Our first night in the hovel.

The drive from Trier to south-central France took far longer than I had planned. It should have taken a total of 10 hours divided between two easy driving days. Instead, we were on the road for almost 8 hours the first day and nearly 12 hours the second.

Before we leave Germany, I thought I put up some photos since I didn't take many myself and the previous blog post was a bit light on images.


Me and my mother, Judy.

Trier at night. The Christmas Market hadn't opened yet but they were setting up.

Um. Words fail me.


KDA in Bernkassel-Kues, Germany. Pretty pastel paint on the buildings.


My mother and her husband Dave, Trier, Germany.

The Porta Negra at night, part of the original Roman wall and fortifications around the town. Our hotel in Trier was a stone's throw from this gate.

We managed to navigate out of Trier using some crappy printed Google maps, and find our way to Metz, France, and then to the Orange store in downtown Metz, all due to the excellent navigation skills of DSL (she did direct me towards an oncoming bus the day we arrived in Trier but we'll let that one go...). In the Metz Orange store, I purchased a microSIM for my iPad so we could use the Orange 3G network to get to the maps for the GPS software.

  
The cathedral in Metz. Metz turned out to have a very pretty old town center. That entire northeast corner of France is certainly worth spending more time in.

In the next day and a half, we managed to navigate out of Metz, south through Burgundy, and west to Limoges. By the time we arrived in Limoges, we were approaching 9 hours on the road for that second day. It was dark, cold, and we were both tired. I was navigating.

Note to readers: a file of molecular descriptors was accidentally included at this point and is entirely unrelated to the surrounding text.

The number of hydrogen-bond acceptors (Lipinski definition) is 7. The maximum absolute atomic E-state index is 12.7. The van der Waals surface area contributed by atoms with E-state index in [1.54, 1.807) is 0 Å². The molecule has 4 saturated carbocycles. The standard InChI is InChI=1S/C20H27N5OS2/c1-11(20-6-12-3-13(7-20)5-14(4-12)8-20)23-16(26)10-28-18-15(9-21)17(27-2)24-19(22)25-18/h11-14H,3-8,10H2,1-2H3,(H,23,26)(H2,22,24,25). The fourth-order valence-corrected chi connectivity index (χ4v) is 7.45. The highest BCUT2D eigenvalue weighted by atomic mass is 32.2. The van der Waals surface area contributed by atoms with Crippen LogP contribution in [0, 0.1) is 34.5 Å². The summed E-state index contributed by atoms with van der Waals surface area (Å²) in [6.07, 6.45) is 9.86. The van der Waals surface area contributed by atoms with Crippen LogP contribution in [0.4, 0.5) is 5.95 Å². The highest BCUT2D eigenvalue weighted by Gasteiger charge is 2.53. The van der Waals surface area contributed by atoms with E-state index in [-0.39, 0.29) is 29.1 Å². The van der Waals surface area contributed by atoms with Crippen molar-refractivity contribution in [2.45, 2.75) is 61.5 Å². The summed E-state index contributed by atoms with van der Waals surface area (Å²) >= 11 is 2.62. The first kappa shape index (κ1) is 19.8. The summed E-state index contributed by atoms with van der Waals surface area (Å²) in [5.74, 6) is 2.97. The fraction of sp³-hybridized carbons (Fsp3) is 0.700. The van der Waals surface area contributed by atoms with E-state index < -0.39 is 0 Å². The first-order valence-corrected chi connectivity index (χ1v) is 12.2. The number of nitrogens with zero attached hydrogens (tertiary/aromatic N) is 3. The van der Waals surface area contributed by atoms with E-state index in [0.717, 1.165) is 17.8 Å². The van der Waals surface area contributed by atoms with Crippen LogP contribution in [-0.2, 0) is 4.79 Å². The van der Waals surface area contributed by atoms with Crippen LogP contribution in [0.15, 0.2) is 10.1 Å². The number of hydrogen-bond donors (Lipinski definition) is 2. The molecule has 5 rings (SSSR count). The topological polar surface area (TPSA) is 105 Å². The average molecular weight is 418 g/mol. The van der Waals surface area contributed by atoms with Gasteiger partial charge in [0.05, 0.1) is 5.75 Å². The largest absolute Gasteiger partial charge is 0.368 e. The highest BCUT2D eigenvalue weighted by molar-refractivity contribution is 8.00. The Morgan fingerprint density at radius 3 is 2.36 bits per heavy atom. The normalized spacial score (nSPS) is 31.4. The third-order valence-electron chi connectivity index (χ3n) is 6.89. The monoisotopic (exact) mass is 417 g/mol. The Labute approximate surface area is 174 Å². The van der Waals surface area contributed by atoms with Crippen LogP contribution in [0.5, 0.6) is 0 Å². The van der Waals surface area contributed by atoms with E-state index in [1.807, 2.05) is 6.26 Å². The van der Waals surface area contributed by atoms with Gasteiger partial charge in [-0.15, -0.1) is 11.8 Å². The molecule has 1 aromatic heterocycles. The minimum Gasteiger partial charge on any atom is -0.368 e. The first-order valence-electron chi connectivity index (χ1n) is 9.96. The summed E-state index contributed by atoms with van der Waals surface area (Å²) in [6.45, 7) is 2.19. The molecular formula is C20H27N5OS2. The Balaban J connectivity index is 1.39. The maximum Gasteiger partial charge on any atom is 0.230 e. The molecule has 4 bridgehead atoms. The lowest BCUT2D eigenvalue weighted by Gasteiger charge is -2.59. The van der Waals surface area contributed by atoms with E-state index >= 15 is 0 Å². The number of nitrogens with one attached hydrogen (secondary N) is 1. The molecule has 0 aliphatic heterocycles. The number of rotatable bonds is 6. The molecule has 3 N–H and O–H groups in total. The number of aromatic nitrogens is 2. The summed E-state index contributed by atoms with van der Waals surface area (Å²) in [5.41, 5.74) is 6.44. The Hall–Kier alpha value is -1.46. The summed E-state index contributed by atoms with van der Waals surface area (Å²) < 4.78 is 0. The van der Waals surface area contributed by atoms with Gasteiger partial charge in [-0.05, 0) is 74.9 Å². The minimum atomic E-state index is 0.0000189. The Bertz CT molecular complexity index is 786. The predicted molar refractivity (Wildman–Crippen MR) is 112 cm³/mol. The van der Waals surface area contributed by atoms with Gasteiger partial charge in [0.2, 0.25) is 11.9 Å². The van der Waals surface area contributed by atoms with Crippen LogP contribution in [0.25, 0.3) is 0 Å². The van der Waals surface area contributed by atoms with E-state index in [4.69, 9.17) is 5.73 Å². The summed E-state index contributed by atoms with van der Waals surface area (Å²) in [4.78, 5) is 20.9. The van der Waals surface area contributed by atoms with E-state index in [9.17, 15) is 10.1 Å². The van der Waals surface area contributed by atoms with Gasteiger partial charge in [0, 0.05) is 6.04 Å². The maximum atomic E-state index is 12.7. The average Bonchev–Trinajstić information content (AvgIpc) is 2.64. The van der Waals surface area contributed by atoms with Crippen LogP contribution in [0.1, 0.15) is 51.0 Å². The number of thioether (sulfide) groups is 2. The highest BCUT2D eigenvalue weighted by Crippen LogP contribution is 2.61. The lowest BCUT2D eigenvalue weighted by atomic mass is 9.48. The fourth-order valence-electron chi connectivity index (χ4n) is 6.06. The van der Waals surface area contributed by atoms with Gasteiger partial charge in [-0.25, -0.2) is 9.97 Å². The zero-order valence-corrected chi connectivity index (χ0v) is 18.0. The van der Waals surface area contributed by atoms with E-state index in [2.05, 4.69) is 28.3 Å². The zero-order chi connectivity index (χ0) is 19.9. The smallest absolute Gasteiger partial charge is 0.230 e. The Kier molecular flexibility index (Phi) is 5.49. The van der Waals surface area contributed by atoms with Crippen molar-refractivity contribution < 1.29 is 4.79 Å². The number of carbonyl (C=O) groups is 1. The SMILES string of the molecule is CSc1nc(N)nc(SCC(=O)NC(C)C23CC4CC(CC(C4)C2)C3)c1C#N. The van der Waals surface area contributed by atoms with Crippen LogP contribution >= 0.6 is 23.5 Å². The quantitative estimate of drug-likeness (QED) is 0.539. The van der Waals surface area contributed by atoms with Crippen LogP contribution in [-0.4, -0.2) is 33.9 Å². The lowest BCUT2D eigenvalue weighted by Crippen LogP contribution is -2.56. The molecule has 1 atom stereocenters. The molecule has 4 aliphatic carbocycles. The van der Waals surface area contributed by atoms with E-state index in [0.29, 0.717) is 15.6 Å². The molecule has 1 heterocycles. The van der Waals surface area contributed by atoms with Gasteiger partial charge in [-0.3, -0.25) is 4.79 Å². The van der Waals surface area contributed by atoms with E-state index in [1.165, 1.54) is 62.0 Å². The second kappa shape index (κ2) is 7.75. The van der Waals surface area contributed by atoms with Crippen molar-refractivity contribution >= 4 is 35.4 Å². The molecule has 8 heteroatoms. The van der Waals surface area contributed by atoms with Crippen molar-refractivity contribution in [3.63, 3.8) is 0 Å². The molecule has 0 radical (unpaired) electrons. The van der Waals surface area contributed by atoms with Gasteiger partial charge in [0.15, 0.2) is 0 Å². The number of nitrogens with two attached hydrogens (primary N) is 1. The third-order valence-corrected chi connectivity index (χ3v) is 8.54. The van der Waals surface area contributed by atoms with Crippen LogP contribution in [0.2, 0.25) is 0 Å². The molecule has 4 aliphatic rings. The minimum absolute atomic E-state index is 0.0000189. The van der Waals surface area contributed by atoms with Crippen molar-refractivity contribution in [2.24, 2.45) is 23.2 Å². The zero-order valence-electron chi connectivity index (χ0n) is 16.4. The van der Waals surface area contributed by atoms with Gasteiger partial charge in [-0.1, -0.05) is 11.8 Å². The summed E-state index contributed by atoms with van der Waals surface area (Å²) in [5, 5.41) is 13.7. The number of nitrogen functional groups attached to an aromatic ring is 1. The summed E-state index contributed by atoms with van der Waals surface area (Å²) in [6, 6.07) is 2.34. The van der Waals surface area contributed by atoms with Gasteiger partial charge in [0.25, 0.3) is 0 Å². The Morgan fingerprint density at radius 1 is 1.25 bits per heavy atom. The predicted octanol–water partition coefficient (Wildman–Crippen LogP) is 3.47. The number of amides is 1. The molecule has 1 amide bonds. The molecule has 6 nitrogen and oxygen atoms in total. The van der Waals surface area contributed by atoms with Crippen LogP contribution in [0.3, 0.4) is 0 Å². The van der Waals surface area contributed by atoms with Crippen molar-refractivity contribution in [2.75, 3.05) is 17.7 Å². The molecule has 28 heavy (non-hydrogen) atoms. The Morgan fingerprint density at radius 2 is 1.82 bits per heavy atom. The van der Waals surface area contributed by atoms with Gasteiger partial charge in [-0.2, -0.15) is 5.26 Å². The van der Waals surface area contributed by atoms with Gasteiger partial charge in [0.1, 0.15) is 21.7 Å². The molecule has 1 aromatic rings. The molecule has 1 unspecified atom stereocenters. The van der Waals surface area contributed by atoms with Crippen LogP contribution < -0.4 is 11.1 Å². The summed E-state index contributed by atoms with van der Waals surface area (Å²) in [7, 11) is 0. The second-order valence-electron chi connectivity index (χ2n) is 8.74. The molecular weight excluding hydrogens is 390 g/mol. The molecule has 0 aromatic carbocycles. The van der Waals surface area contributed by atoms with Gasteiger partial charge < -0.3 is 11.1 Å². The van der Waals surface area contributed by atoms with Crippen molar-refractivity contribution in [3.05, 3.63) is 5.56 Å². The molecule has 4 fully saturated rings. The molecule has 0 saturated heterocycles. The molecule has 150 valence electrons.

To be honest, I thought I knew where the house was--the address was in Saint-Laurent-sur-Gorre which was relatively easy to find on the map. It is a small village located a few kilometers southwest of Limoges. And in fact we made it to that little village without too much trauma.

  
This is a view of the entire "main drag" in Saint-Laurent-sur-Gorre.

And that's where luck, maps, and technology all failed us. Not because we had bad luck or bad technology. But for technology to work best, you do have to have a reasonably good idea of where you are supposed to end up. As it turns out, that is the one critical bit of information that we did not have.

  
This is the speck called La Cote. It's so small it doesn't have any stores. Not even a tabac shop. View is north from the end of the street where the hovel is located.

From Saint-Laurent-sur-Gorre, I had to revert to the instructions emailed to me by the ditzy absentee owner. And let me just put it all on the table: that woman couldn't navigate her way out of a wet paper bag. Words like "north" or "west" are not in her vocabulary. Tidbits such as "go 2 km down this road" were apparently just too much information for her to provide. Even comments such as "turn left at the sign for La Cote" were far too complex. She mentioned "landmarks" that had no signs and never mentioned the numerous signs that were actually there. Here are her directions exactly as she emailed them to me:
Continue to Saint Laurent going through the town on the main road. As you follow the road round you will see a Fire Station on your left and a School on your right. Continue up the hill past the gendarmerie and take the next turn on your left. This road leads you out of the village. Continue until you come to a crossroads and turn left. Carry on and take the second turning on your left (there is a house at this junction), our house is first on left down this lane leading you into a courtyard with a barn to the left or facing you as you drive in and our house is on the right hand side of the same courtyard.